Photo by Kate Trifo on Unsplash

Simon Nicholas Williams, Swansea University

World Health Organisation (WHO) experts have officially declared that COVID no longer constitutes a public health emergency of international concern (Pheic). This coincides with the WHO’s new strategy to transition from an emergency response to longer-term sustained COVID disease management.

This may not change too much practically. COVID will still have pandemic status, and countries will continue to have their own authority as to whether to treat COVID as an emergency within their territories (some countries, including the US, have already declared an end to the national emergency).

For the global public health community, however, this is an event of monumental importance, drawing to a close the emergency response period which commenced on January 30 2020.

At the same time, for a large portion of the general public, it may well pass by relatively unnoticed. For many people, it’s been a long time since they viewed COVID as an emergency. In the UK for example, COVID no longer features in the regular Office for National Statistics public opinion survey that asks people what they think the key issues facing the country are. Even a year ago, only two in five Britons were very or somewhat worried about COVID, according to the survey.

Along with other behavioural scientists, I have been following public experiences of the pandemic for the past three years. The results have yet to be peer reviewed but by summer 2022, many participants in our research described the pandemic as being like “a distant memory” or like it “never happened”.

As we move into this next phase, it’s time to consider what we’ve learned about human behaviour during the pandemic, and what happens next.

Old habits die hard

In the early days of the pandemic, many behavioural scientists, myself included, wondered whether some of our pandemic habits were here to stay. Would face masks become a regular wardrobe staple? Would people stop “soldiering on” and going into work when unwell?

It turned out that for most people, the pandemic hasn’t permanently changed our behaviour and habits or created a “new normal”. Looking again at the UK, face mask use has consistently declined, with figures from last month suggesting that fewer than one in six adults had worn a face mask recently. Regular use is likely much less common.

Social distancing has long since disappeared, except for a relatively small proportion of the public, in particular those most vulnerable to COVID.

The COVID pandemic has taught us how adaptive behaviour can be, in particular how much people were willing to change their behaviour to keep themselves and others safe. Most people followed the rules during the height of the pandemic, no matter how difficult. COVID has reminded us how resilient we humans can be.

These pandemic adaptions, and the fact that our pre-pandemic behaviour bounced back so quickly, shows how important social cues and social norms are to behaviour. Putting on a mask or keeping our distance from others were habits – actions triggered automatically in response to contextual cues, such as seeing signs with pictures of people socially distancing.

Social norms – what we think others are doing – were key to vaccine uptake and to our uptake of preventative measures in general. As these contextual cues disappeared and the social norms started to change, and as vaccine coverage increased and the risk to the majority decreased, our behaviour changed.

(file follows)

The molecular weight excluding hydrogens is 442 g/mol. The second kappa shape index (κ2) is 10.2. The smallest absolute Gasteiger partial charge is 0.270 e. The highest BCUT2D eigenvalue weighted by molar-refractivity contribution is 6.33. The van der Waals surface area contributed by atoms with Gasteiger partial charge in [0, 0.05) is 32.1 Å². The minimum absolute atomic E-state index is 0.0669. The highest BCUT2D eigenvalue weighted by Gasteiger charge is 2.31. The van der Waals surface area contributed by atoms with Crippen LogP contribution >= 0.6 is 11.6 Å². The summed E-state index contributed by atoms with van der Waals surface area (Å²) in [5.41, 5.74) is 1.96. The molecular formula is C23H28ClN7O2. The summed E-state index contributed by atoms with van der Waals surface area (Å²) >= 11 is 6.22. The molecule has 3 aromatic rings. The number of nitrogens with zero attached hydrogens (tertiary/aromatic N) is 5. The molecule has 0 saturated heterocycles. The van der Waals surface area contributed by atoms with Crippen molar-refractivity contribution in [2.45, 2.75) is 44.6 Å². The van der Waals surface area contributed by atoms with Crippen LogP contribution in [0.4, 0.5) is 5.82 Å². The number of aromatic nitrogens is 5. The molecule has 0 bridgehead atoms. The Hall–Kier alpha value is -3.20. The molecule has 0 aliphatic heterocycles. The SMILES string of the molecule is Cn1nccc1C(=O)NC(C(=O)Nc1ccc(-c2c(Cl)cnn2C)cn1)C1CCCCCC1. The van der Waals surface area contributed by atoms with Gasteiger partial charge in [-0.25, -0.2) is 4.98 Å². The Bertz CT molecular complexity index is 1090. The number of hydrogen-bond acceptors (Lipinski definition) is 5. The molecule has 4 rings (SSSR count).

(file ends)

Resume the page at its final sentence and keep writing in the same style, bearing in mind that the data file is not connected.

The pandemic has also demonstrated how important social connections and social, especially physical, contact can be. This is something we have already argued COVID couldn’t keep at bay forever. According to social safety theory, which sees stress and wellbeing as a product of biological, psychological and social factors, COVID posed a threat to the “social fabric that makes humans resilient and keeps us alive and well”.

It’s unsurprising that life satisfaction and happiness were lowest during lockdowns, and recovered as people started to mix socially again.

A group of young adults having drinks and socialising.
The pandemic highlighted the importance of social connections. View Apart/Shutterstock

The emergency isn’t over for everyone

As we mark the end of the emergency phase it’s important to remember the nearly seven million lives lost due to COVID since 2020.

And of course, we must consider that for some, especially those who are clinically vulnerable, the emergency is not yet over, and may never be.

Although it’s no longer a Pheic, as the WHO reminds us, COVID is still responsible for millions of infections and thousands of deaths each week around the world. Also, thanks to long COVID, hundreds of millions of people are in need of longer-term care.

In the future, we need to move from relying on the resilience of individuals to building resilience in our institutions. We can all take measures to continue to protect ourselves and those around us from COVID and other respiratory viruses (such as by hand washing and keeping up to date with vaccinations). But responsibility for preventing public health emergencies shouldn’t rest solely in the hands of the public

Actions that governments, employers and health authorities can take now could protect against future public health emergencies. Systematically tackling misinformation, improving ventilation in schools, workplaces and other public indoor spaces, and making longer-term improvements to paid sick leave are all good ways to start building more resilient societies in preparation for the next pandemic. Hopefully this is something we will never see in our lifetimes.The Conversation


Simon Nicholas Williams, Lecturer in Psychology, Swansea University

This article is republished from The Conversation under a Creative Commons license. Read the original article.

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